Magic bullets

Photo by Gualberto107. Courtesy of freedigitalphotos.net
Photo by Gualberto107. Courtesy of freedigitalphotos.net

We have health problems. And we want science to fix them. At best, we just want clear and unambiguous information upon which to base our decisions: So is it OK to eat eggs or not?

At worst, though, we want researchers to give us the magic bullet: the one simple solution that solves the problem, the pill for what’s ill.

Unfortunately, it’s almost never that simple.  Scientists know that, and good scientists are careful to couch their conclusions in terms that say, “This finding may only apply to this group of people in these situations.” But then the media get hold of the story. Headlines conspire with commercialism to stoke our desire for the next magic bullet, and a new craze is born.

For me at least, the example that immediately comes to mind is the oat bran craze of the 1980s. Prior to the craze, oatmeal was hardly glamorous. But studies began to show that people who ate oats had lower cholesterol. These findings, coupled with new federal dietary guidelines, produced a media sensation. Entrepreneurs and marketers, of course, were quick to jump on the bandwagon.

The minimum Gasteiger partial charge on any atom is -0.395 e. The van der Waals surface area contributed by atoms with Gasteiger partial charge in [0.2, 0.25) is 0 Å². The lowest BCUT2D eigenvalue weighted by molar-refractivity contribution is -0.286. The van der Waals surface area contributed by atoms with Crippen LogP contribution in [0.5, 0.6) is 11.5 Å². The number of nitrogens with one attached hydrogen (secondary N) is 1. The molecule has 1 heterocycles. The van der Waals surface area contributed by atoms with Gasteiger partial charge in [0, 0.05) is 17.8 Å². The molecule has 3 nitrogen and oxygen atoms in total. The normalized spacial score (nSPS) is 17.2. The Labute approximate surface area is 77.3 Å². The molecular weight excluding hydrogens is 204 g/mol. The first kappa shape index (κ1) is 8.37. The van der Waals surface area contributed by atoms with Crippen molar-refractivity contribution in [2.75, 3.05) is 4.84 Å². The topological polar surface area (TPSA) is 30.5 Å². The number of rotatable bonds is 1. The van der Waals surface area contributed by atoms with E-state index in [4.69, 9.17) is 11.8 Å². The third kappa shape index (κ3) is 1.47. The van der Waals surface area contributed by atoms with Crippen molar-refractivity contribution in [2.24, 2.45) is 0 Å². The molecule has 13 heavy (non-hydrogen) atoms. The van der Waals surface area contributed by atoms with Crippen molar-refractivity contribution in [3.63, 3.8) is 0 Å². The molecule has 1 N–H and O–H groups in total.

Suddenly, oatmeal was back on the menu, and oat bran began making appearances in every imaginable form — including oat bran beer. That’s not necessarily a bad thing in itself: subsequent research suggests that oatmeal and oat bran can indeed be beneficial in reducing cholesterol. But the hope for a magic bullet is the kind of wishful thinking that often leads us down some pretty strange roads. People happily began loading up on oat bran cookies, oat bran muffins, even oat bran doughnuts.

Who knows, maybe the oat bran did them some good. But probably not enough to undo the added adverse effects of the beer and doughnuts.

The craze ended when new and well-publicized studies questioned the benefits. But don’t fault the science. I don’t even fault the news media — at least the ones that take the time to get their facts straight, and report scientific findings with the proper qualifications. The point is that it’s worth our while to understand how science works, and to be thoughtful in the decisions we make before jumping into the next big fad.

Life’s too complex for magic bullets. Let’s face it: there’s still no substitute for wisdom and self-discipline.